Only Pooran and Holder seemed comfortable against it although the former captain twice nullified that potential advantage by opting for clearly injudicious shots in the first two games.
In fact, towards the end of Sunday’s game, the left-handed Allen confessed his discomfiture at the prospect of having to face Hasaranga. But once Holder had nullified the Hasaranga threat, he smashed three sixes off Dananjaya’s final over to make his personal tally 21, settling WI nerves and taking his team to a 3-wkt win.
Allen’s electric fielding has long been the outstanding element of his game but on the weekend he finally put his all-rounder’s hand up. He first did so literally to take a splendid right-handed return catch off Gunathilaka and break the opening partnership that had essentially won Game 2 for the visitors by 43 runs.
Included in place of Fidel Edwards in Game 3, Rovman Powell looked completely at sea; as a former American Secretary of State, his namesake, Colin Powell, one felt, knew more about spin than he did.
Looking on from the stands, lead selector Roger Harper was probably hemming and hawing. He might have felt that his panel’s decision to keep faith with Allen has at last been justified. Less so the decision to recall and include in the starting XI the three 35-year-plussers.
In fact, Edwards’ meagre 4-0-29-1 and 2-0-19-0 returns in the first two games saw him lose his place in Sunday’s final game.
Bravo, however, was quite obviously taking his mentorship role very seriously, repeatedly shouting advice and encouragement to the team as a whole and consistently walking over from mid-off to have one-on-one discussions with the inexperienced Obed McCoy.
The stern talking-to he gave Holder after his fortunate let-off in Game 1 might well have still been ringing in the former skipper’s ears during his match-winning Game 3 partnership with Allen.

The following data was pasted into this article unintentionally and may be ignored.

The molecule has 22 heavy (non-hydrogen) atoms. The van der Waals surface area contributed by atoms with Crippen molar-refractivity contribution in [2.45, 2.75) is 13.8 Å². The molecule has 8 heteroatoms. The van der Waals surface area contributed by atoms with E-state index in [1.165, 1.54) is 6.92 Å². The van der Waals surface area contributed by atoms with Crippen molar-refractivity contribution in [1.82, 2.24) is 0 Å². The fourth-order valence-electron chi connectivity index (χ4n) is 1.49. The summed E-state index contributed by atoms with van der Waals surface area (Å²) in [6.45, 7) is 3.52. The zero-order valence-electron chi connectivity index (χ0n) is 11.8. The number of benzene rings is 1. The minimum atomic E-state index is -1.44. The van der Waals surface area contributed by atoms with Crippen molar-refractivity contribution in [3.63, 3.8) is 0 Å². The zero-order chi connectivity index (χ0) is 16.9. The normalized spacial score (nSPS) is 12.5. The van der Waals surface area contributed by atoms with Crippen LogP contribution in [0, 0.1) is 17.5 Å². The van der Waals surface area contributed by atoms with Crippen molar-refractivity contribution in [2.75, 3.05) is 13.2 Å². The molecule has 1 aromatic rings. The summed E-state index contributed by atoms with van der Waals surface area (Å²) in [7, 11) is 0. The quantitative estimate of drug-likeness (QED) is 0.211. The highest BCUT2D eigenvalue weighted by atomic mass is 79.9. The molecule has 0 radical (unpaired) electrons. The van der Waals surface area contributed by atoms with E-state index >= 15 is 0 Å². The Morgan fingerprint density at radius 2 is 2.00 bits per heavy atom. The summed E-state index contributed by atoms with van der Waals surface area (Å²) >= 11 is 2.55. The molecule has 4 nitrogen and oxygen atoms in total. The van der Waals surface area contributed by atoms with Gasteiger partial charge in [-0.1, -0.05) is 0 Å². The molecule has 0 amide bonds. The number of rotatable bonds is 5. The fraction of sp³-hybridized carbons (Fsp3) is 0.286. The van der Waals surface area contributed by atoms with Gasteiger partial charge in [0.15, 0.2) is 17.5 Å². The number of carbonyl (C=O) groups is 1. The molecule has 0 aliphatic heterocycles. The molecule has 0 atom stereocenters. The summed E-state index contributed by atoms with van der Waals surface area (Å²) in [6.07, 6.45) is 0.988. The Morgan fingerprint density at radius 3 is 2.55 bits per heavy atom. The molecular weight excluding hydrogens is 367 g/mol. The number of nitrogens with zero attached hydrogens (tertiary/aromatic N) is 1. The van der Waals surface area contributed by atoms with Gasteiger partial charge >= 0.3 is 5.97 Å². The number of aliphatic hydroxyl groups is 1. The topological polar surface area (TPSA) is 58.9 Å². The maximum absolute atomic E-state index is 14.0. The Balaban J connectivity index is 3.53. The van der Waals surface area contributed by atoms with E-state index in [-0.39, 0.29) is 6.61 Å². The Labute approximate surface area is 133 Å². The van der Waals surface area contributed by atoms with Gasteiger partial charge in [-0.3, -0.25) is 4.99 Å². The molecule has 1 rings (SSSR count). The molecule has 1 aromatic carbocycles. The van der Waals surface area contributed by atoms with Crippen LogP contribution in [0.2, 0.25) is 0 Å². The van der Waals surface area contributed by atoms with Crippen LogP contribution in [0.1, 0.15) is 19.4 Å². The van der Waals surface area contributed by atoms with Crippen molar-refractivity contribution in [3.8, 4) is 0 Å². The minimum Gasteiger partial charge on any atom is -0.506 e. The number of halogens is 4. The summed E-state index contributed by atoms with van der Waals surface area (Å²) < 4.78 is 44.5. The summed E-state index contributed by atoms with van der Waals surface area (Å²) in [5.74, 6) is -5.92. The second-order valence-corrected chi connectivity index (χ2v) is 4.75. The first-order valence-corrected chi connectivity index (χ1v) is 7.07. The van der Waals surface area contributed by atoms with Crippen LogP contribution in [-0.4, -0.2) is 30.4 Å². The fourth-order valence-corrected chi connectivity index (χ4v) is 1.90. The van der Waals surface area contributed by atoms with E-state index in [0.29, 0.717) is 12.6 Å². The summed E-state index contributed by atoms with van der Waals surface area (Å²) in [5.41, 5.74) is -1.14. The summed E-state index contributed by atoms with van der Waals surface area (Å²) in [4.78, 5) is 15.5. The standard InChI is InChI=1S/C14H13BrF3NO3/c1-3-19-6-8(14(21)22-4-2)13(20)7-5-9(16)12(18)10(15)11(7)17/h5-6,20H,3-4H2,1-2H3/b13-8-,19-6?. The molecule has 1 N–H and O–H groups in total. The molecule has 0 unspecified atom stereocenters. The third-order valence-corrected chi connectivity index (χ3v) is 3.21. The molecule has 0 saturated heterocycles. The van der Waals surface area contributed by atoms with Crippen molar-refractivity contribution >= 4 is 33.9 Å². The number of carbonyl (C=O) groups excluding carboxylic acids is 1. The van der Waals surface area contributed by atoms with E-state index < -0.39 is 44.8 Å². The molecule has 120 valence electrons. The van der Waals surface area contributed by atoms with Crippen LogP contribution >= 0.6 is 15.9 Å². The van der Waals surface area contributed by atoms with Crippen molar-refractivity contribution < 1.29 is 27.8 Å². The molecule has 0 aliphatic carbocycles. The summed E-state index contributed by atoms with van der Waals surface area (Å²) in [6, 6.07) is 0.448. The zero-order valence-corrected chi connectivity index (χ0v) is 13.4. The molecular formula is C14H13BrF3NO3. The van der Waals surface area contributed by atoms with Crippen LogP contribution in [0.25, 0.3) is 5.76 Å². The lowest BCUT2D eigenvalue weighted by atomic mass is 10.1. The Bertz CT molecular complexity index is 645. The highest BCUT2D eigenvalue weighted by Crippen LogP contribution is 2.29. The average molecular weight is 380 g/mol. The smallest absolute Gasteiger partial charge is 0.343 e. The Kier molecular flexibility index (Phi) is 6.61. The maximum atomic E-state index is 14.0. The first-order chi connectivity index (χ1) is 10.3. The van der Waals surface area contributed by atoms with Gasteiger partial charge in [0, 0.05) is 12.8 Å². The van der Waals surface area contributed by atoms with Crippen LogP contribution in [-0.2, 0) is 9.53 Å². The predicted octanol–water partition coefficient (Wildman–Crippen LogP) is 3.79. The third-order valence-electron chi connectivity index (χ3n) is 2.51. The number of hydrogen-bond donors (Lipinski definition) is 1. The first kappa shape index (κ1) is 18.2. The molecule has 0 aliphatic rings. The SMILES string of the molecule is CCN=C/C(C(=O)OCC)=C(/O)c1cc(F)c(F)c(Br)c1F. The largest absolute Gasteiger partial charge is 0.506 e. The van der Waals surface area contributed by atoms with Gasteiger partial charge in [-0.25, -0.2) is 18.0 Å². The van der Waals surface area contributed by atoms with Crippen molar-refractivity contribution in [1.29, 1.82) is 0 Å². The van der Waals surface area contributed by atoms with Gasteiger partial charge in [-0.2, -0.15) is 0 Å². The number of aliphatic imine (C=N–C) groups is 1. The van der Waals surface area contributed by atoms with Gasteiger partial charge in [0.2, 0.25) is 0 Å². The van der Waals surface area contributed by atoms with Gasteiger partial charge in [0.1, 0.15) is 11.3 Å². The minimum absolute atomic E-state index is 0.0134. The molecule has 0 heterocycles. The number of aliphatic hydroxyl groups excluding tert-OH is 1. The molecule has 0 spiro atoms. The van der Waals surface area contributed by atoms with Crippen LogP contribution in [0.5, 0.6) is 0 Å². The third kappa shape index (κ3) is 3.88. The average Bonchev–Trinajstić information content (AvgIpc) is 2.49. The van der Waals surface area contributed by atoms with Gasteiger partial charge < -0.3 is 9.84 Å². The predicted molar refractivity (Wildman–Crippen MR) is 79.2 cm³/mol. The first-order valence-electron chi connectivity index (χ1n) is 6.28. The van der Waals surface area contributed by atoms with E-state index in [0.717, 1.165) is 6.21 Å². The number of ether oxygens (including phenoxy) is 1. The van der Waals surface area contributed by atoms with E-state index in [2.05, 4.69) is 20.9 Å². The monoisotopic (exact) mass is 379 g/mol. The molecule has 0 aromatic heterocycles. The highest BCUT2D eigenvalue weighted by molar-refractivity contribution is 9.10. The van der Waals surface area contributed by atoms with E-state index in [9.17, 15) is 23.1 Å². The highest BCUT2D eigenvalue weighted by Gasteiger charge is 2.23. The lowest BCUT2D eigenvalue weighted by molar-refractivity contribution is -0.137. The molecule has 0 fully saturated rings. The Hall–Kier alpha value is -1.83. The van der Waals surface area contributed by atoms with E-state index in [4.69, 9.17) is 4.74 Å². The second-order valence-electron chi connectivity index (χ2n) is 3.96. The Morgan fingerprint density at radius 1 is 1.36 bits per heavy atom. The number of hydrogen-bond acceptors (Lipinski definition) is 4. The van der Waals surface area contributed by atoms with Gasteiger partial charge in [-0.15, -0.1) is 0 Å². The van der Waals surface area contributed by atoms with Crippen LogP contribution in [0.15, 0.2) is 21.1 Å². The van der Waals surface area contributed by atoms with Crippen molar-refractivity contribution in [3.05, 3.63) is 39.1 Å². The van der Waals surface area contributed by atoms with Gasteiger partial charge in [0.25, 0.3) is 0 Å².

Both in the field and at the crease, Gayle made his fans conscious more of his age than of his experience.
So it would be a major surprise if the trio returned for the three-T20 series against Australia in June/July or the similar one that follows against Pakistan in July/August. None is included in the squad for the ODIs which begin on Wednesday at the Sir Vivian Richards Ground in Antigua.
All in all, what the series showed is that WI have serious work to do between now and October to have any real chance of retaining the ICC T20 World Cup title they captured so spectacularly in India in 2016.
The architects of India’s convincing come-from-behind series win were Axar Patel and Ravichandran Ashwin, who claimed 59 England wickets between them in four Tests. That or some similar pairing will feature in India’s squad in October/November.
In his post-series match comments on Sunday, skipper Pollard diplomatically opted not to deal frontally with the issue of his team’s readiness, focusing on the victory.
More forthright, coach Phil Simmons has more than once since Game 1 discussed the need for his batsmen to make the necessary technical and tactical adjustments. They must, he has stressed, learn to give a better account of themselves as a team and as individuals against the turning ball.
So as new and old talent takes centre-stage in the next three weeks, the T20 specialists have their work cut out for them.
All those who want to ensure Harper’s panel deems their inclusion in the final analysis potentially a net gain rather than a net loss will have to spend long hours in the nets.